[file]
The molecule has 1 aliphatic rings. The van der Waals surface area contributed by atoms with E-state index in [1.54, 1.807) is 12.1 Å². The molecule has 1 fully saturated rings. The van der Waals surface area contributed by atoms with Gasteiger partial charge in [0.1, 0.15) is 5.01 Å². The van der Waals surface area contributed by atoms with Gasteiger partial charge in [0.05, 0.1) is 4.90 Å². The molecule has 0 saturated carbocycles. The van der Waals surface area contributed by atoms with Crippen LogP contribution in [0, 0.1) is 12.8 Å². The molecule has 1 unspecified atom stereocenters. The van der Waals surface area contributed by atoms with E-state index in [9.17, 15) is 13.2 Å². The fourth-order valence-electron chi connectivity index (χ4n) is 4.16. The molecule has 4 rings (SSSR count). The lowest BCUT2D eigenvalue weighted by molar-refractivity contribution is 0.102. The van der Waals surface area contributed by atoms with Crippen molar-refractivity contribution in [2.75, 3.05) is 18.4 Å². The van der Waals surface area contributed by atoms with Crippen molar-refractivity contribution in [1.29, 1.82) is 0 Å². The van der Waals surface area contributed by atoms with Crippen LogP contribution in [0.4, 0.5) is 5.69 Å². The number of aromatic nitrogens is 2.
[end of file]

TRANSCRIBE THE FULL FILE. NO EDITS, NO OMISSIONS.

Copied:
The molecule has 1 aliphatic rings. The van der Waals surface area contributed by atoms with E-state index in [1.54, 1.807) is 12.1 Å². The molecule has 1 fully saturated rings. The van der Waals surface area contributed by atoms with Gasteiger partial charge in [0.1, 0.15) is 5.01 Å². The van der Waals surface area contributed by atoms with Gasteiger partial charge in [0.05, 0.1) is 4.90 Å². The molecule has 0 saturated carbocycles. The van der Waals surface area contributed by atoms with Crippen LogP contribution in [0, 0.1) is 12.8 Å². The molecule has 1 unspecified atom stereocenters. The van der Waals surface area contributed by atoms with E-state index in [9.17, 15) is 13.2 Å². The fourth-order valence-electron chi connectivity index (χ4n) is 4.16. The molecule has 4 rings (SSSR count). The lowest BCUT2D eigenvalue weighted by molar-refractivity contribution is 0.102. The van der Waals surface area contributed by atoms with Crippen molar-refractivity contribution in [2.75, 3.05) is 18.4 Å². The van der Waals surface area contributed by atoms with Crippen molar-refractivity contribution in [1.29, 1.82) is 0 Å². The van der Waals surface area contributed by atoms with Crippen LogP contribution in [0.4, 0.5) is 5.69 Å². The number of aromatic nitrogens is 2.